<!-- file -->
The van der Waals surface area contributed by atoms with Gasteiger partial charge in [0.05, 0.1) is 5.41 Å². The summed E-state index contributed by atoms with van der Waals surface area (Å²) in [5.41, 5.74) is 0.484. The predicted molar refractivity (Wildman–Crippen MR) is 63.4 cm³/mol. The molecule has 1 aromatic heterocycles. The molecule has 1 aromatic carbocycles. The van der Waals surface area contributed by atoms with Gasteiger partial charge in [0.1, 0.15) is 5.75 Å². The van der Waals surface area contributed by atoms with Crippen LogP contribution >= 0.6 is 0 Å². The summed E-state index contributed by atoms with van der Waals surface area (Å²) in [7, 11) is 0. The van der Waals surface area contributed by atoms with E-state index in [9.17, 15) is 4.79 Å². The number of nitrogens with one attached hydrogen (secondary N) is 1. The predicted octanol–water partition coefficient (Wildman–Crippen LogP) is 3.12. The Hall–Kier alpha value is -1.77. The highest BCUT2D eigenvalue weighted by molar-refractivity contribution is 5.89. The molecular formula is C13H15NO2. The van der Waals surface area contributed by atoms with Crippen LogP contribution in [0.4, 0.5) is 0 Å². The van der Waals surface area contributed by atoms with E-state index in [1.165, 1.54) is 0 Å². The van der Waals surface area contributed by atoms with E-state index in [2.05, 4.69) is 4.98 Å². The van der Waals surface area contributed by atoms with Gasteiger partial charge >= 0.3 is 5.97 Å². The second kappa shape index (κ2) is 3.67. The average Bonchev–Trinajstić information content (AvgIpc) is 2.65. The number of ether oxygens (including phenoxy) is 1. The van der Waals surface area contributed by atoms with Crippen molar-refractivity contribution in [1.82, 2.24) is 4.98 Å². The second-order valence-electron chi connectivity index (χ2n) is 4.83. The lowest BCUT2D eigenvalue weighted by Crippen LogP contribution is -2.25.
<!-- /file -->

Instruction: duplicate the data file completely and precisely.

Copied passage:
The van der Waals surface area contributed by atoms with Gasteiger partial charge in [0.05, 0.1) is 5.41 Å². The summed E-state index contributed by atoms with van der Waals surface area (Å²) in [5.41, 5.74) is 0.484. The predicted molar refractivity (Wildman–Crippen MR) is 63.4 cm³/mol. The molecule has 1 aromatic heterocycles. The molecule has 1 aromatic carbocycles. The van der Waals surface area contributed by atoms with Gasteiger partial charge in [0.1, 0.15) is 5.75 Å². The van der Waals surface area contributed by atoms with Crippen LogP contribution >= 0.6 is 0 Å². The summed E-state index contributed by atoms with van der Waals surface area (Å²) in [7, 11) is 0. The van der Waals surface area contributed by atoms with E-state index in [9.17, 15) is 4.79 Å². The number of nitrogens with one attached hydrogen (secondary N) is 1. The predicted octanol–water partition coefficient (Wildman–Crippen LogP) is 3.12. The Hall–Kier alpha value is -1.77. The highest BCUT2D eigenvalue weighted by molar-refractivity contribution is 5.89. The molecular formula is C13H15NO2. The van der Waals surface area contributed by atoms with Crippen LogP contribution in [0.4, 0.5) is 0 Å². The van der Waals surface area contributed by atoms with E-state index in [1.165, 1.54) is 0 Å². The van der Waals surface area contributed by atoms with E-state index in [2.05, 4.69) is 4.98 Å². The van der Waals surface area contributed by atoms with Gasteiger partial charge >= 0.3 is 5.97 Å². The second kappa shape index (κ2) is 3.67. The average Bonchev–Trinajstić information content (AvgIpc) is 2.65. The number of ether oxygens (including phenoxy) is 1. The van der Waals surface area contributed by atoms with Crippen molar-refractivity contribution in [1.82, 2.24) is 4.98 Å². The second-order valence-electron chi connectivity index (χ2n) is 4.83. The lowest BCUT2D eigenvalue weighted by Crippen LogP contribution is -2.25.